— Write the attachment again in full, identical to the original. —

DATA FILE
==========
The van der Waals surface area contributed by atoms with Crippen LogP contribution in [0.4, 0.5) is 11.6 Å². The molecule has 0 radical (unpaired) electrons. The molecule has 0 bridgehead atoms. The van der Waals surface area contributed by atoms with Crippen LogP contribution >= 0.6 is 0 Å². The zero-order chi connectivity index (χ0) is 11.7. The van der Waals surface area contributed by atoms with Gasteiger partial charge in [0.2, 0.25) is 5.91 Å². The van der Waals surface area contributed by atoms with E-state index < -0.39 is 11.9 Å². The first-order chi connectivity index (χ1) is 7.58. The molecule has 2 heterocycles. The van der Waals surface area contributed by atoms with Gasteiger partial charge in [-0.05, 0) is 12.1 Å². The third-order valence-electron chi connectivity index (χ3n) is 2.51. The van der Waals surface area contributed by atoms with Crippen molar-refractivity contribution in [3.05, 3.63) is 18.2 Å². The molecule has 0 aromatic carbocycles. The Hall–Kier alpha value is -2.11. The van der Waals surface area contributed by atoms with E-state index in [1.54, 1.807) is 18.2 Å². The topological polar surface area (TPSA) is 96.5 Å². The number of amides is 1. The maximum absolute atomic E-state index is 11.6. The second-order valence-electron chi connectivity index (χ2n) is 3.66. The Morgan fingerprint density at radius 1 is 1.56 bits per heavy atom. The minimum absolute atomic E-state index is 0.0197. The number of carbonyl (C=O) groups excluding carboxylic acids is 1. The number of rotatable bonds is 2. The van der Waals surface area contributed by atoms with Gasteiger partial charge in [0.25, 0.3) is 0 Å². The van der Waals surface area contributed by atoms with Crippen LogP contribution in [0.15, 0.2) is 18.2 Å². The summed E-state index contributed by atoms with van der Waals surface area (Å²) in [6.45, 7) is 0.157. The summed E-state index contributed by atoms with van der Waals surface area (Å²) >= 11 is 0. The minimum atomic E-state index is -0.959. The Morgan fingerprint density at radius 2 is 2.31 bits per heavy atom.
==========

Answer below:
The van der Waals surface area contributed by atoms with Crippen LogP contribution in [0.4, 0.5) is 11.6 Å². The molecule has 0 radical (unpaired) electrons. The molecule has 0 bridgehead atoms. The van der Waals surface area contributed by atoms with Crippen LogP contribution >= 0.6 is 0 Å². The zero-order chi connectivity index (χ0) is 11.7. The van der Waals surface area contributed by atoms with Gasteiger partial charge in [0.2, 0.25) is 5.91 Å². The van der Waals surface area contributed by atoms with E-state index < -0.39 is 11.9 Å². The first-order chi connectivity index (χ1) is 7.58. The molecule has 2 heterocycles. The van der Waals surface area contributed by atoms with Gasteiger partial charge in [-0.05, 0) is 12.1 Å². The third-order valence-electron chi connectivity index (χ3n) is 2.51. The van der Waals surface area contributed by atoms with Crippen molar-refractivity contribution in [3.05, 3.63) is 18.2 Å². The molecule has 0 aromatic carbocycles. The Hall–Kier alpha value is -2.11. The van der Waals surface area contributed by atoms with E-state index in [1.54, 1.807) is 18.2 Å². The topological polar surface area (TPSA) is 96.5 Å². The number of amides is 1. The maximum absolute atomic E-state index is 11.6. The second-order valence-electron chi connectivity index (χ2n) is 3.66. The Morgan fingerprint density at radius 1 is 1.56 bits per heavy atom. The minimum absolute atomic E-state index is 0.0197. The number of carbonyl (C=O) groups excluding carboxylic acids is 1. The number of rotatable bonds is 2. The van der Waals surface area contributed by atoms with Gasteiger partial charge in [0.25, 0.3) is 0 Å². The van der Waals surface area contributed by atoms with Crippen LogP contribution in [0.15, 0.2) is 18.2 Å². The summed E-state index contributed by atoms with van der Waals surface area (Å²) in [6.45, 7) is 0.157. The summed E-state index contributed by atoms with van der Waals surface area (Å²) >= 11 is 0. The minimum atomic E-state index is -0.959. The Morgan fingerprint density at radius 2 is 2.31 bits per heavy atom.